Once skeletal maturation is complete, skeletal muscle homeostasis is maintained through hypertrophy and atrophy. Hypertrophy and regeneration are primarily regulated by a signaling pathway initiated by insulin-like growth factor (IGF)-1 [Schiaffino and Mammucari, 2011]. Whether expressed by muscle cells in response to injury and exercise, secreted by macrophages and endothelial cells with inflammation, or supplied by the circulatory system in the blood, IGF levels increase rapidly in preparation for protein synthesis [Zanou and Gailly, 2013]. Following IGF-1 binding, an intracellular cascade mediates its effects (fig. 3) [Glass, 2003, 2005]. Among these intracellular signals, Akt, or protein kinase B, plays an essential role [Jackman and Kandarian, 2004]. To promote protein synthesis and hypertrophy, Akt indirectly activates mTOR while simultaneously inhibiting glycogen synthase kinase (GSK3β). At the same time, Akt prevents protein degradation and muscle atrophy by blocking the FoxO family of transcriptions factors [Sandri, 2008]. Myostatin, a member of the TGFβ family predominantly expressed in skeletal muscle, conversely functions as a potent cytokine for the inhibition of muscle growth and induction of muscle atrophy. Following activation and release from the ECM, myostatin activates Smad2/3 and TAK1/p38 MAPK signaling cascades, leading to the upregulation of atrogin-1 and muscle ring-finger protein (MuRF-1), and subsequent proteolysis [Gumucio and Mendias, 2013]. Both IGF-1 and myostatin, along with their downstream effectors, have been targeted for therapeutic use in vivo [Sandri, 2008; Zanou and Gailly, 2013], and it is expected that similar benefits will translate to engineered skeletal muscle. External to the IGF/Akt/mTOR signaling pathway, several growth factors have been examined due to their effects on myogenic progenitor cells implicated in skeletal muscle growth and development. As in embryonic development, TGFβ inhibits progression of muscle precursor cells [Wagers and Conboy, 2005; Sandri, 2008]. In contrast, HGF, FGF, and platelet-derived growth factor (PDGF) have all been associated with muscle repair and hypertrophy [Husmann et al., 1996; Huard et al., 2002]. As in postnatal development, HGF is released from the ECM with injury to prompt satellite cell activation and proliferation via p38 MAPK and PI3K [Zanou and Gailly, 2013]. FGF serves a similar purpose, mainly stimulating proliferation of satellite cells. After release from activated platelets and macrophages, PDGF again promotes myogenic proliferation in addition to angiogenesis. Interestingly, these three growth factors (HGF, FGF, and PDGF) all have an inhibitory effect on myogenic differentiation [Husmann et al., 1996; Zanou and Gailly, 2013]. Overall, it is evident how various growth factors are intricately involved in these native pathways controlling the development, growth, and regeneration of skeletal muscle. Their interplay with the canonical myogenic regulatory factors is evident in the activation and proliferation of myogenic progenitors, terminal differentiation to myoblasts, and up- or downregulation of protein synthesis and degradation.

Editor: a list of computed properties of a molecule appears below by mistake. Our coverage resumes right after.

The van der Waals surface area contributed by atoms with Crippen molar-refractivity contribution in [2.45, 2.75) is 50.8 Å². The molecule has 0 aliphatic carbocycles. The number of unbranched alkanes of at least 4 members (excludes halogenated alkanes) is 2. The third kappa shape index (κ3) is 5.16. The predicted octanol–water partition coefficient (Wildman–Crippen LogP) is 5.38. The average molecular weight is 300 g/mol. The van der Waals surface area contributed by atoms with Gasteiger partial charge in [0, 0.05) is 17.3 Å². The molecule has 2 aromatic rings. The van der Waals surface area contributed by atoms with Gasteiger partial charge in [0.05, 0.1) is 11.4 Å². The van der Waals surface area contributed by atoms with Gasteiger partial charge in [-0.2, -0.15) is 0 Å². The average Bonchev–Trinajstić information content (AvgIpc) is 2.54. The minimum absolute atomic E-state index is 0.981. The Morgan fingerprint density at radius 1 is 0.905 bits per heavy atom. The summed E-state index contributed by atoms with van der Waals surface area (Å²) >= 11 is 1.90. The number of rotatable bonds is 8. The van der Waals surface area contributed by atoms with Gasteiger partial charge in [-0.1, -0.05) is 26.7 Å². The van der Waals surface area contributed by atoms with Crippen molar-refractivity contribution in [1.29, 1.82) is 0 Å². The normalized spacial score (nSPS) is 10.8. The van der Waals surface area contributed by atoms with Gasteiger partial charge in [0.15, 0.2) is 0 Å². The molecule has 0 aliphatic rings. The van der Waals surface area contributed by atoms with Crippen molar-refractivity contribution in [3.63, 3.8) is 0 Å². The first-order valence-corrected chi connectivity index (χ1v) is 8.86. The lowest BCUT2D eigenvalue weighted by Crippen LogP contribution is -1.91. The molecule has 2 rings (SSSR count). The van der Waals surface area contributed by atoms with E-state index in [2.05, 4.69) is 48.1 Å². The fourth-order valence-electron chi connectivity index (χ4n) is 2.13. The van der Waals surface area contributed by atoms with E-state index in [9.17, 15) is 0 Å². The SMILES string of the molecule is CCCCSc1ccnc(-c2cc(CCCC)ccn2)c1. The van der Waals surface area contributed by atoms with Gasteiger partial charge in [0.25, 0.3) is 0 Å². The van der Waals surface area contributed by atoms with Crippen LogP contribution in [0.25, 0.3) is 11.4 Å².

Fig. 3